Transaction launderers love Valentine's Day

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Valentine's Day is this week, which means money will be spent on loved ones. In today’s digital world, online stores will see a significant boost in sales activity around the holidays, with about 27.9% of consumers ordering their Valentine’s Day gifts online.

And this is precisely where electronic money laundering, known as transaction laundering, comes into play.

Transaction laundering, the new digital form of money laundering, occurs when an unknown business uses an approved merchant’s payment credentials to process card payments for unknown products and services. The sophisticated, merchant-based fraud scheme takes advantage of the e-commerce ecosystem by funneling illegal, illicit or unknown transactions through legitimate merchant accounts.
We will use a flower shop example to explain how transaction laundering works, as online flower shops will have a significant increase in sales this week. An online merchant sets up a flower shop and submits an application for an account with a merchant acquirer to process payments. After the application is approved, he starts to conduct business online. What the merchant acquirer doesn’t know is that the same flower shop merchant operates several online stores that deal with illegal products, such as illicit drugs. By processing illicit payments through the flower shop’s approved and registered account, the deceptive merchant conceals the real origin of his funds.

Shopping is an integral part of Valentine’s Day. According to the National Retail Federation, Americans are likely to spend between $18 billion and $19 billion on their valentines in 2018, with sales peaking between Feb. 7 and Feb. 11.

While the average American spends 109 U.S. dollars daily, total spending for the holiday is expected to top $18.2 billion. That's an average of $136.57 of spending per person on Valentines related purchases alone.

During the holiday, specialty stores such as florists see a spike in sales, with over $4 billion spent on jewelry, $2 billion on flowers and $1.7 billion on candy. Higher than usual sales volumes create the perfect environment for criminals to launder money through e-commerce payments via transaction laundering. The concept is simple; the more transactions are taking place, the easier it is to camouflage illicit transactions with the rest.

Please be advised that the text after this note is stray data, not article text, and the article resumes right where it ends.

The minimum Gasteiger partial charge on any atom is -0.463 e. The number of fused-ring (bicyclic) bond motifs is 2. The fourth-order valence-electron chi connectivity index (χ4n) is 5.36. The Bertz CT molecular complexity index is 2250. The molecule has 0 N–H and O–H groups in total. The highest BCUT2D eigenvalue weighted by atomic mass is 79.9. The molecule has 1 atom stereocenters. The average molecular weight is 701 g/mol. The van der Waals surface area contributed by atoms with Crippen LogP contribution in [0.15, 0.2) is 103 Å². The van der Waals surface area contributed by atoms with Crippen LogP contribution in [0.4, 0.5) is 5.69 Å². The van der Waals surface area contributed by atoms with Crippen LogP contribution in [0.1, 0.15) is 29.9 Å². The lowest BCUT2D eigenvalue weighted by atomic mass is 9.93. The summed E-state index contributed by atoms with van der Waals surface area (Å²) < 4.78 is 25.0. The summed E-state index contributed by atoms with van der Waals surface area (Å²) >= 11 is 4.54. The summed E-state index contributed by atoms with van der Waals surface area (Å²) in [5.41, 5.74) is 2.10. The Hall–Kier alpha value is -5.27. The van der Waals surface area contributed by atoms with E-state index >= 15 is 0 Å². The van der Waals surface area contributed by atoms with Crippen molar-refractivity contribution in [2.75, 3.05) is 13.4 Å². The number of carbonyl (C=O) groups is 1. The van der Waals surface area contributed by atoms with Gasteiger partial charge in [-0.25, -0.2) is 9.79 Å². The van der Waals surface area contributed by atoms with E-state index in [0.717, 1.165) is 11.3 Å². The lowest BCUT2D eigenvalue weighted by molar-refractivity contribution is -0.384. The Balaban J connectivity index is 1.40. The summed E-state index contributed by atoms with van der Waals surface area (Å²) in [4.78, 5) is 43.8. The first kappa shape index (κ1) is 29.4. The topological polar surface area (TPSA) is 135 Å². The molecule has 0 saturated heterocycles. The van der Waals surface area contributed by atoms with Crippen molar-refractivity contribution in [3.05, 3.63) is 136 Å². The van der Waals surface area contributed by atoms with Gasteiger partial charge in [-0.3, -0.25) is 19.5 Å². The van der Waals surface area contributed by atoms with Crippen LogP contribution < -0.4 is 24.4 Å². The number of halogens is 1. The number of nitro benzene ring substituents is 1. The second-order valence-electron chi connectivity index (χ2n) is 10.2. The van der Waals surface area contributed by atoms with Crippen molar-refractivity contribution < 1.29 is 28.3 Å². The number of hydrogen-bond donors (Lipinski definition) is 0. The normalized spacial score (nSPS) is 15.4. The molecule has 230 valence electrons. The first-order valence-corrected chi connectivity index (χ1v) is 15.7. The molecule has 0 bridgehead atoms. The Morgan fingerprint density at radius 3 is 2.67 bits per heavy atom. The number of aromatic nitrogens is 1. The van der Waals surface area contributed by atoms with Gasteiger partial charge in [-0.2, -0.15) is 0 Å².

Transaction launderers can link a virtually countless amount of unregistered online stores to one single merchant account. By taking advantage of the peak sales periods with higher-than-usual transaction volumes such as Valentine’s Day, criminals can use legitimate payment and shipping platforms without raising fraud alerts. The seasonal increase in traffic to these websites makes it difficult to detect suspicious transactions. This combination of factors makes holiday shopping sprees the perfect time for fraudulent merchants to commit transaction laundering.

Transaction launderers are most likely to select “low-risk” online storefronts to process transactions for their illegal activities. Illegal e-commerce activity often hides behind merchants with MCC codes corresponding to “low risk” merchant categories such as flower, jewelry or gift shops.

With transaction laundering, cybercriminals are selling illicit or illegal products and services while using the legitimate payments system to process payments. As with any other form of money laundering, transaction laundering is illegal and failure to prevent such activity can result in fines, investigations, and brand damage for merchant acquirers. Merchant acquirers should always be vigilant, but especially so around our consumer-driven, online shopping holidays.

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